I always have a soft spot for phirnis, not because I love them with all my heart and soul, but because those were the first ever Indian desserts I made. The first time I made a classic Kaju Phirni to go with Mutton Biriyani last year on Holi. A few months later I gave it a chocolatey spin and came up with my Chocolate Phirni with Nuts.
Since then i promised myself I’ll first buy earthenware phirni moulds before I make my next batch of phirnis. To this end, I’ve waited one long year. But evidently in that one year I have conveniently forgotten to buy what was a prerequisite for my next phirni agenda. But I was certainly not going to let that shortcoming play a spoilsport in preventing me from making this Mango Cashew Phirni, nor was I mindless enough to run to Gariahat at midday with the blazing sun threatening me with a heatstroke every single minute. So this is what you get: Mango Cashew Phirni in glass bowls. Something is better that nothing, ain’t it?
Rice, soaked in water: 5 tbsp
Cashew nuts, soaked in water: 3/4th of a cup + for garnish
Milk, full fat: 1 litre
Mangoes, peeled and roughly cubed: 4 + 1 for garnish
Saffron: a pinch (soaked in 2 tbsp warm milk)
Sugar: 150 gm (more or less, depending on the sweetness of the mangoes)
Powdered green cardamom seeds: 1/2 tsp
Pistachios, chopped finely: for garnish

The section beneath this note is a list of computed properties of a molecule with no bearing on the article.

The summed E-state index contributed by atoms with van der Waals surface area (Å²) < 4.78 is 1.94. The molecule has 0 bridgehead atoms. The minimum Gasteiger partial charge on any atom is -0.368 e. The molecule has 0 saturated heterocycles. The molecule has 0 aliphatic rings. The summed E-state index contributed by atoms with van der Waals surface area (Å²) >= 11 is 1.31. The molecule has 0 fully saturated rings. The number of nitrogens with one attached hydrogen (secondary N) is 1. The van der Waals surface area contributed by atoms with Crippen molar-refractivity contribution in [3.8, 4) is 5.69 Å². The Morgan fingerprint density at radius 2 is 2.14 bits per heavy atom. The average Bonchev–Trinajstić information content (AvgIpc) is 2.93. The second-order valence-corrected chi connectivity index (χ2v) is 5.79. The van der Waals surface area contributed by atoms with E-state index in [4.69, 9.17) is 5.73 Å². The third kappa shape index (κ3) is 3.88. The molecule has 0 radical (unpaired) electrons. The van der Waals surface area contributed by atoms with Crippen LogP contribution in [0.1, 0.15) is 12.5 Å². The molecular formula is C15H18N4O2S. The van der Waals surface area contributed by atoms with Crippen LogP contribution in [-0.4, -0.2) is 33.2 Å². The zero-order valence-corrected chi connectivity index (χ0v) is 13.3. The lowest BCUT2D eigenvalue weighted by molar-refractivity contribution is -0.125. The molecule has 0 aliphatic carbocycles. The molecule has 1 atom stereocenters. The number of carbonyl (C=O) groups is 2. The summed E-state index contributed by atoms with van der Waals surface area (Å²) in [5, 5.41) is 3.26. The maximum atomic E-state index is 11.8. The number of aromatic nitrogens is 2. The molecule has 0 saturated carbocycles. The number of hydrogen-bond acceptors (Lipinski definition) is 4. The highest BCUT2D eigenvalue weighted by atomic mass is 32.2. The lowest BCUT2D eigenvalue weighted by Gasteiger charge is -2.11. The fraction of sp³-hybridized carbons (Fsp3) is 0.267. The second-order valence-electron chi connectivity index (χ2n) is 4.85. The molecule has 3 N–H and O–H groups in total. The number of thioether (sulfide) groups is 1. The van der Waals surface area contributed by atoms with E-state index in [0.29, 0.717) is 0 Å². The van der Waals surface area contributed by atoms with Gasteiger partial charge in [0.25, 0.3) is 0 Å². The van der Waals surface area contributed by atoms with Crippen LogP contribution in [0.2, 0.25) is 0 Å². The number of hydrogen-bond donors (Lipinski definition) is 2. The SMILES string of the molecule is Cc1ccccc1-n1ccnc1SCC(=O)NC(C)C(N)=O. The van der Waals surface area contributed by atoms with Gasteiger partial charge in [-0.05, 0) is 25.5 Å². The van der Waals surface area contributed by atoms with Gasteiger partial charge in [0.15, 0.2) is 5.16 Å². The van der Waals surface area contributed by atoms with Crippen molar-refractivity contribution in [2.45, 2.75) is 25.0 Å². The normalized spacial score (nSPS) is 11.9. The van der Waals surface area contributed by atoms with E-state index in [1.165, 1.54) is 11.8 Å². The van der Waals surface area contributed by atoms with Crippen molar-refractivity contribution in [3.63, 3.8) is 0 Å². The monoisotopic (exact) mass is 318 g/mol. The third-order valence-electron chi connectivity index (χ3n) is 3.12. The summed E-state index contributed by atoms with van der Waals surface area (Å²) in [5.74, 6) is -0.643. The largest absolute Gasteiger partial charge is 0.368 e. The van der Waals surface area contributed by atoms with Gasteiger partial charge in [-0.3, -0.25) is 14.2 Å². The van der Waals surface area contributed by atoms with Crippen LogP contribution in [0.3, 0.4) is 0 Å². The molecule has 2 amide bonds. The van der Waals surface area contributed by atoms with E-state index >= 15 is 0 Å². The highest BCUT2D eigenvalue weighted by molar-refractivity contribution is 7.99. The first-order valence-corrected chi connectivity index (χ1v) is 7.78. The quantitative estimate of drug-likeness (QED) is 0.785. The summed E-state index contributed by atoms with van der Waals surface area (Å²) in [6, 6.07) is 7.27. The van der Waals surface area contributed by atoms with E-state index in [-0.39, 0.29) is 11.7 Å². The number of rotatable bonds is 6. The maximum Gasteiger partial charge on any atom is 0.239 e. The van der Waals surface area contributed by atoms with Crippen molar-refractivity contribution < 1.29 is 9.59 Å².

1. Drain and grind the rice, cashews to a coarse paste and thin the paste with some cold milk so that no lump remains.
2. Puree the mango chunks in a blender till it is smooth and luscious.
3. In another heavy-bottomed pan bring milk to a boil. Now take the pan off the heat, let it cool for 5-10 minutes and add the rice and cashew paste dissolved in the cold milk, whisking continuously so as to prevent any lumps from forming. (Tip: Just in case lumps form despite that, turn off the heat, let the milk cool and in a blender pulse the entire milk+rice+cashew content. All lumps that were formed will go. Pour the mixture back to the pan and turn on the heat.)
4. Cook till rice is completely cooked, stirring constantly to prevent scalding.
5. Add the pureed mangoes and keep whisking till the whole mixture turns into a pale orange colour. Add saffron with the milk and stir.
6. In the meanwhile, blitz sugar and cardamom powder together and add to the mixture till sugar is dissolved completely. Add sugar a bit a time and keep tasting, ’cause your mangoes should also be pretty darn sweet. Let it simmer till the mixture is thick and reaches your desired consistency.
7. Pour into earthenware or glass bowls and chill in the freezer overnight. 2 hours before serving put it in the refrigerator. Garnish with chopped nuts and mango chunks and serve chilled.